Photographer and friend, Katherine Brook on inspiration and the meaning of home
Where is home? Tell us about the surrounding area.
My home is in Laingholm on a hill among beautiful native bush with a view of dancing poplar trees in the distance. There is always something to observe and learn from nature. Sometimes I look at the trees and admire their ability to face any weather with grace and acceptance. Also kereru are one of the most flirtatious birds in the hood during spring. You should hear them landing on branches drunk on love.
What does home mean to you?
Home is where you are being cared for. It might not always be a happy place but it is a safe space indeed. Home is where you can be your silly self and feel loved. Home is where your favourite books are waiting for your touch. Home is where your mum makes your favourite meal, strokes your hair with a warm palm and asks how you are doing (miss you, mum!). You can carry your home within your own presence anywhere you go. I have a few, you see.
What inspired your photographs for Mina’s One.3 collection?
I wanted to create imagery that people will feel connected to. Not everyone has a garden with lemon trees or a glasshouse but all of us are running errands at home and it is a big part of our lives. Especially during lockdown, having a routine and appreciating space where we create our little world has been crucial to stay sane and balanced. And of course the main inspiration came from the collection itself. It reminded me of summer time in Europe. I could see myself wearing the Kind Dress in Blue Stripe on the streets of Positano, or putting on the Elle Dress in Sweet Pea Gingham for a walk around lake Bled in Slovenia.
How was it working with your partner and communicating your vision for this series?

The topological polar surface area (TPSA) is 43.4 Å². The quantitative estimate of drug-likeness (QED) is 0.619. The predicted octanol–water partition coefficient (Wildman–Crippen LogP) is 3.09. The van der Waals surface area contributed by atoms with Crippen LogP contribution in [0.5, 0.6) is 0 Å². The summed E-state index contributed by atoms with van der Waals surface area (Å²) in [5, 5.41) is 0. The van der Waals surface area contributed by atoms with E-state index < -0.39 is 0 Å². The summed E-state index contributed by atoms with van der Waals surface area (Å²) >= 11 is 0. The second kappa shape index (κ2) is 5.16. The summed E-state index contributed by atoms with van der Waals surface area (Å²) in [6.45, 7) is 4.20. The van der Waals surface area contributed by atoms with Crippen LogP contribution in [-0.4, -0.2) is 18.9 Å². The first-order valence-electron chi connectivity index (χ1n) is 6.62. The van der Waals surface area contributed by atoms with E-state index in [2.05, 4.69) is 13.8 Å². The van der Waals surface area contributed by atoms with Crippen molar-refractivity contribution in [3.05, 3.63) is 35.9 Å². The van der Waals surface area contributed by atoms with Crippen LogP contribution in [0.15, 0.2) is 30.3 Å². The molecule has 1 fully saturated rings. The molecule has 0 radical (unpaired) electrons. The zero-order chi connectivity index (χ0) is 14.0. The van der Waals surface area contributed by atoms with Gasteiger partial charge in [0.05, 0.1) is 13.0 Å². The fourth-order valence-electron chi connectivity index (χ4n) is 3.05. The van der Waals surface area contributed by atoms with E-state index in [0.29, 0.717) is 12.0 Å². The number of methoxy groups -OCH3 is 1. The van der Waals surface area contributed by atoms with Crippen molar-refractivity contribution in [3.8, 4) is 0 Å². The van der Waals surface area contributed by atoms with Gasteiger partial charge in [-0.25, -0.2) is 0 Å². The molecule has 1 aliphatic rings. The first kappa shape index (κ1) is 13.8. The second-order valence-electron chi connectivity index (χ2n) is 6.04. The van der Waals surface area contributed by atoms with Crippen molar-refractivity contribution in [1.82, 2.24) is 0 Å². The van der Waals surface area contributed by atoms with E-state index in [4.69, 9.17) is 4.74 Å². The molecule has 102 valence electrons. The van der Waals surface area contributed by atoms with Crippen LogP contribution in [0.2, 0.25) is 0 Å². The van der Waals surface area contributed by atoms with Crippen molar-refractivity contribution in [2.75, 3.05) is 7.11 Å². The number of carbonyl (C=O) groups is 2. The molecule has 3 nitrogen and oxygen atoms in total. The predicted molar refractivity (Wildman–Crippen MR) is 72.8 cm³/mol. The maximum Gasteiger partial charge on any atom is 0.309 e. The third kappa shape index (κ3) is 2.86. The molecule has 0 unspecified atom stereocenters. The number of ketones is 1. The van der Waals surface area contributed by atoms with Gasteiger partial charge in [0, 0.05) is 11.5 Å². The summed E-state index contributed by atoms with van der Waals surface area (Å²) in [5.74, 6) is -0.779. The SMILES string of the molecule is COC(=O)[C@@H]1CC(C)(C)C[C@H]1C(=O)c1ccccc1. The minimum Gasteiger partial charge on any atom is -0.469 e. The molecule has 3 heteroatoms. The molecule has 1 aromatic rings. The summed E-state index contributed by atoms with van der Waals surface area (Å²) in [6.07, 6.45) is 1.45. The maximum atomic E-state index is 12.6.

Since it was in the middle of lockdown and I was quite limited with sources, I had to model as well as take the photos. I photographed some pieces of One 3 and One 4 on my own, it wasn’t very hard as I was using the same backdrop. But I also wanted to create non-staged imagery by using different corners of the house. So my partner kindly agreed to take photos for me. He loves photography and has a wonderful eye. It wasn’t easy for me at first, since I wanted to be in control all the time. With Guy’s patience, once I could let go of my ego, we could make things work.
You are a great supporter of Mina - what is it about the brand that you most connect with?
I love the philosophy that Mina represents. Timeless designs and beautiful fabric along with the sustainable production really attracted me in the beginning. And I keep falling in love with the brand every time I see a new collection. Colours and silhouettes evoke some sort of nostalgia about old cinematography of the 50s and 60s. It inspires my vision as an artist.
As an artist, where do you find inspiration?
It can be anything that tickles my imagination or something I have a strong emotional response to. Cinematography, music, paintings, literature and most significantly people who are behind the art inspire me a lot. I love going to libraries or bookshops and getting lost in the photography and art section. Surrealism and post-impressionism are my favourite art movements. Salvador Dali, Leonora Carrington, Max Ernst’s work would titillate my imagination whereas Van Gogh and Paul Cezanne would fill it with colours.
Tell us about your heritage. How has this shaped you as an artist?
I was born in the Far North of Russia and grew up in Siberia by lake Baikal. The republic where I am from is a melting pot of more than 130 nationalities. Different cultures and religions definitely influenced my ability to adapt and stay curious and open minded.
My upbringing has also taught me that people are the most valuable element in our life. Having a good friend might save you at very difficult times. Being kind to other people even when you are struggling will keep your heart safe. I also learnt that we as human beings are very complex creatures and one of our missions would be to accept our complexity, and deal with it. I deal with mine through photography and art. It is hard and possibly too early to say how I have been shaped as an artist. Because I am not there yet. I am still on a learning curve of my creative journey.
How has New Zealand influenced your work?
New Zealand has given me an opportunity to connect with myself on a deeper level than it was possible back in Russia. The amount of external stress and noise had never really given me enough head space for wandering thoughts. New Zealand is where I could actually listen to myself and find what I really wanted to do in life. It gave me freedom to appreciate my heritage as well as to find a way to do what I love without thinking about survival.